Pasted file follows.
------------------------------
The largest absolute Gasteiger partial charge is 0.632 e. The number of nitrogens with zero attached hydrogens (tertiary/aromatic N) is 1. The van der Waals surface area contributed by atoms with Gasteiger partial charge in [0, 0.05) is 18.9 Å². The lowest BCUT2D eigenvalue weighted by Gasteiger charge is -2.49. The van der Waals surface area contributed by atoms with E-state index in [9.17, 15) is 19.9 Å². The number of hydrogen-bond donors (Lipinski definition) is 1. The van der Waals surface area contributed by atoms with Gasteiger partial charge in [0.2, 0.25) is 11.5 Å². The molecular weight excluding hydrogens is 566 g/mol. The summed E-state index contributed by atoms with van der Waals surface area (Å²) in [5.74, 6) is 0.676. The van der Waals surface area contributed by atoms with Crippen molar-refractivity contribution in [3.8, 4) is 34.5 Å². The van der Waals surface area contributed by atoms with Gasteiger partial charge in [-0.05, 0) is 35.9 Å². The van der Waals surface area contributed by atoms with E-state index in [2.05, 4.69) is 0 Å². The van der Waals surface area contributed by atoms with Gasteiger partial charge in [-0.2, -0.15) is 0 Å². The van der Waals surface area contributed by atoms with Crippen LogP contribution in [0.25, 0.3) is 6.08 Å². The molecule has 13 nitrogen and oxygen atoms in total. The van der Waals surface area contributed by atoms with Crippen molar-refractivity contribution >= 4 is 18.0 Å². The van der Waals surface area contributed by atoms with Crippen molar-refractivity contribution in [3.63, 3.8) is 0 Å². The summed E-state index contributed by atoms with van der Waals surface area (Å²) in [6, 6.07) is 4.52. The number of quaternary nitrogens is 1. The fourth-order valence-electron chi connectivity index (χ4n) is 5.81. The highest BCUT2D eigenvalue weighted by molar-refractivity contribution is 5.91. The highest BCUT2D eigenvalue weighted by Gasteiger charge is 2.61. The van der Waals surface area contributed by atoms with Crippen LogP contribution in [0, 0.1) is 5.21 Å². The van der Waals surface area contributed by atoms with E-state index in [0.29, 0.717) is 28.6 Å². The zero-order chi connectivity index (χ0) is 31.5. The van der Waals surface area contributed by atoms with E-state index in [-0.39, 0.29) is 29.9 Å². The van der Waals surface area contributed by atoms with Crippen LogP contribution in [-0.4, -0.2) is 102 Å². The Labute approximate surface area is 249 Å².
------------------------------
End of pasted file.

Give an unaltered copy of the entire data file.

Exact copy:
The largest absolute Gasteiger partial charge is 0.632 e. The number of nitrogens with zero attached hydrogens (tertiary/aromatic N) is 1. The van der Waals surface area contributed by atoms with Gasteiger partial charge in [0, 0.05) is 18.9 Å². The lowest BCUT2D eigenvalue weighted by Gasteiger charge is -2.49. The van der Waals surface area contributed by atoms with E-state index in [9.17, 15) is 19.9 Å². The number of hydrogen-bond donors (Lipinski definition) is 1. The van der Waals surface area contributed by atoms with Gasteiger partial charge in [0.2, 0.25) is 11.5 Å². The molecular weight excluding hydrogens is 566 g/mol. The summed E-state index contributed by atoms with van der Waals surface area (Å²) in [5.74, 6) is 0.676. The van der Waals surface area contributed by atoms with Crippen molar-refractivity contribution in [3.8, 4) is 34.5 Å². The van der Waals surface area contributed by atoms with Gasteiger partial charge in [-0.05, 0) is 35.9 Å². The van der Waals surface area contributed by atoms with E-state index in [2.05, 4.69) is 0 Å². The van der Waals surface area contributed by atoms with Gasteiger partial charge in [-0.2, -0.15) is 0 Å². The van der Waals surface area contributed by atoms with Crippen LogP contribution in [0.25, 0.3) is 6.08 Å². The molecule has 13 nitrogen and oxygen atoms in total. The van der Waals surface area contributed by atoms with Crippen molar-refractivity contribution >= 4 is 18.0 Å². The van der Waals surface area contributed by atoms with Crippen molar-refractivity contribution in [3.63, 3.8) is 0 Å². The summed E-state index contributed by atoms with van der Waals surface area (Å²) in [6, 6.07) is 4.52. The number of quaternary nitrogens is 1. The fourth-order valence-electron chi connectivity index (χ4n) is 5.81. The highest BCUT2D eigenvalue weighted by molar-refractivity contribution is 5.91. The highest BCUT2D eigenvalue weighted by Gasteiger charge is 2.61. The van der Waals surface area contributed by atoms with Crippen LogP contribution in [0, 0.1) is 5.21 Å². The van der Waals surface area contributed by atoms with E-state index in [0.29, 0.717) is 28.6 Å². The zero-order chi connectivity index (χ0) is 31.5. The van der Waals surface area contributed by atoms with E-state index in [-0.39, 0.29) is 29.9 Å². The van der Waals surface area contributed by atoms with Crippen LogP contribution in [-0.4, -0.2) is 102 Å². The Labute approximate surface area is 249 Å².